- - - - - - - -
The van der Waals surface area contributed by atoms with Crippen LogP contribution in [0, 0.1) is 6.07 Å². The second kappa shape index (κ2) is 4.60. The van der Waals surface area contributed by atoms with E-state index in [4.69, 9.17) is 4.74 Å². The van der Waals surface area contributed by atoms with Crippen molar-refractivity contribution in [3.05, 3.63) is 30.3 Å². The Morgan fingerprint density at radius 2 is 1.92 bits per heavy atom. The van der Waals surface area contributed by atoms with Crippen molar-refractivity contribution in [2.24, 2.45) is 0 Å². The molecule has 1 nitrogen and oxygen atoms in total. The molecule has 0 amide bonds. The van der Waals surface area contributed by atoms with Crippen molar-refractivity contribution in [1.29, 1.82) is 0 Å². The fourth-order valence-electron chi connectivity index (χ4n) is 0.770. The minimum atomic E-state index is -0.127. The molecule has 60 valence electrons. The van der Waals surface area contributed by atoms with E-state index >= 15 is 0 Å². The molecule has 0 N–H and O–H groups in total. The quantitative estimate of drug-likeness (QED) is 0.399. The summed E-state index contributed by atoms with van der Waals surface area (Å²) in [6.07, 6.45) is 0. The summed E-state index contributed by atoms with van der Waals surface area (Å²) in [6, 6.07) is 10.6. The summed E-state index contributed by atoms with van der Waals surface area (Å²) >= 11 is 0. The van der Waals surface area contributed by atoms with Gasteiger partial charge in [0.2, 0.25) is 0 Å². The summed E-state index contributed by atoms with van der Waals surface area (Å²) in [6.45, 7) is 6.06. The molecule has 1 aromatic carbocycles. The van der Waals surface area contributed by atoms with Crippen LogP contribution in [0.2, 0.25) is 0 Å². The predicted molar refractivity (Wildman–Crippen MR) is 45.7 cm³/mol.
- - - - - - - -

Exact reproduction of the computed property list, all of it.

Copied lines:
The van der Waals surface area contributed by atoms with Crippen LogP contribution in [0, 0.1) is 6.07 Å². The second kappa shape index (κ2) is 4.60. The van der Waals surface area contributed by atoms with E-state index in [4.69, 9.17) is 4.74 Å². The van der Waals surface area contributed by atoms with Crippen molar-refractivity contribution in [3.05, 3.63) is 30.3 Å². The Morgan fingerprint density at radius 2 is 1.92 bits per heavy atom. The van der Waals surface area contributed by atoms with Crippen molar-refractivity contribution in [2.24, 2.45) is 0 Å². The molecule has 1 nitrogen and oxygen atoms in total. The molecule has 0 amide bonds. The van der Waals surface area contributed by atoms with Crippen molar-refractivity contribution in [1.29, 1.82) is 0 Å². The fourth-order valence-electron chi connectivity index (χ4n) is 0.770. The minimum atomic E-state index is -0.127. The molecule has 60 valence electrons. The van der Waals surface area contributed by atoms with E-state index >= 15 is 0 Å². The molecule has 0 N–H and O–H groups in total. The quantitative estimate of drug-likeness (QED) is 0.399. The summed E-state index contributed by atoms with van der Waals surface area (Å²) in [6.07, 6.45) is 0. The summed E-state index contributed by atoms with van der Waals surface area (Å²) in [6, 6.07) is 10.6. The summed E-state index contributed by atoms with van der Waals surface area (Å²) >= 11 is 0. The van der Waals surface area contributed by atoms with Gasteiger partial charge in [0.2, 0.25) is 0 Å². The summed E-state index contributed by atoms with van der Waals surface area (Å²) in [6.45, 7) is 6.06. The molecule has 1 aromatic carbocycles. The van der Waals surface area contributed by atoms with Crippen LogP contribution in [0.2, 0.25) is 0 Å². The predicted molar refractivity (Wildman–Crippen MR) is 45.7 cm³/mol.